Barclays bats off Bramson as activist investor concedes defeat

Barclays has scored a victory against activist investor Edward Bramson, who has conceded defeat in his attempt to gain a seat on the British bank’s board.

Mr Bramson – whose investment vehicle Sherborne Investors owns a 5.5% stake in Barclays – had been trying to muscle his way on to the top table, while also calling on the lender to curtail its investment arm and increase returns for investors.

Shareholders will vote on whether to appoint the New York-based activist to the board on Thursday at the Barclays annual meeting, but his campaign had gained little traction with investors.

Mr Bramson has now conceded that he does not have enough support, and signalled that he will give the bank’s new chairman, Nigel Higgins, time to stamp his authority on the lender.

Sherborne will retain its stake in Barclays.

Advisory groups Institutional Shareholder Services (ISS) and Glass Lewis had recommended investors vote down Mr Bramson’s election to the board, and Barclays bosses were also scathing of the attempt.

However, the lender is still expected to come under fire over pay for top bosses amid a scandal that saw chief executive Jes Staley attempt to unmask a whistleblower.

ISS recommended shareholders vote against the bank’s remuneration report as the measures taken by the remuneration committee did not go far enough after regulatory investigations and a 15 million US dollar (£11.5 million) fine by US authorities over the matter.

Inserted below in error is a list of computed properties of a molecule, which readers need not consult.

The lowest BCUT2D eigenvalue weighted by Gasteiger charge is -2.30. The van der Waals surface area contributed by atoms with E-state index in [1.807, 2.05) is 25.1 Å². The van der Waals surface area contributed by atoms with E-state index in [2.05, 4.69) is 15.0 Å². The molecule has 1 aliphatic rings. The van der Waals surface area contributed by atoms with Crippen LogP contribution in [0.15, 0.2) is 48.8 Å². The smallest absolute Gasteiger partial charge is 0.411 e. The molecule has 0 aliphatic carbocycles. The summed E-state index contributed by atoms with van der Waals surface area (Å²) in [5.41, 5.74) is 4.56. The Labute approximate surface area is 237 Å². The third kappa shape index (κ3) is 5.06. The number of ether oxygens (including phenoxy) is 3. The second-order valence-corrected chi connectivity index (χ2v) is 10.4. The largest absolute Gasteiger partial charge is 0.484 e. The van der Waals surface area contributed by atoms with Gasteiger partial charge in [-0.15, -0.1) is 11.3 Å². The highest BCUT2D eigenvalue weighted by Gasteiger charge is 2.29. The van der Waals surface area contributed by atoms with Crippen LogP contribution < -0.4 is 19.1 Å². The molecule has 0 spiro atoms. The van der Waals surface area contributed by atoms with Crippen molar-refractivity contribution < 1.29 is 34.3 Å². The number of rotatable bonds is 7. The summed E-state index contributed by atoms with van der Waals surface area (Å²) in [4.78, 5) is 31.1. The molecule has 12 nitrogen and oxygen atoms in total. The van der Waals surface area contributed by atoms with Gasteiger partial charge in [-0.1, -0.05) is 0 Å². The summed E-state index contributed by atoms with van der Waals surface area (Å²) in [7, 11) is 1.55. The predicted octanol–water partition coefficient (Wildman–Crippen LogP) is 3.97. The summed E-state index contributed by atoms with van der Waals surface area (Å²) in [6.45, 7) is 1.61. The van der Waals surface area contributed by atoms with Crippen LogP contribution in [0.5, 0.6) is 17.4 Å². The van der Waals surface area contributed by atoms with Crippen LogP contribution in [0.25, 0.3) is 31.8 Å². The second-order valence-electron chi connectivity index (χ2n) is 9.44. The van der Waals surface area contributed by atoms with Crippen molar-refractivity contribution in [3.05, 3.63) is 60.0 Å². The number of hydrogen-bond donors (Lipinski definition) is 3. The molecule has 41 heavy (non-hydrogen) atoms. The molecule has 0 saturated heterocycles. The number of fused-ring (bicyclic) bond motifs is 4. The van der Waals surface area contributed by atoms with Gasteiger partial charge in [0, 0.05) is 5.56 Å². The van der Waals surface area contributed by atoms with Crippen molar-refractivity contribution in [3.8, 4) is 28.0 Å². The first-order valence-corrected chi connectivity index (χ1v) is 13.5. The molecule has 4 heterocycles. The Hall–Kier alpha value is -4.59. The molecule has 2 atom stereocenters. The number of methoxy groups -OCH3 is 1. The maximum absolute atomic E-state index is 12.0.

Jes Staley investigation
Barclays chief Jes Staley was fined £642,430 by the Financial Conduct Authority over his attempt to unmask a whistleblower (Debra Hurford Brown/Barclays/PA).

Mr Staley was also personally fined £642,000 by UK watchdogs, while the bank clawed back £500,000 of previous bonuses following investigations into the affair.

The group reduced its overall bonus pool by £290 million to £1.6 billion for 2018 due to conduct charges, although it was higher than the £1.5 billion shared out among staff for 2017.

The bank’s annual report in February revealed that Mr Staley was still paid a total of £3.4 million for 2018, down from £3.9 million in 2017, while he received an annual bonus of £1.1 million for last year.

Read Full Story

FROM OUR PARTNERS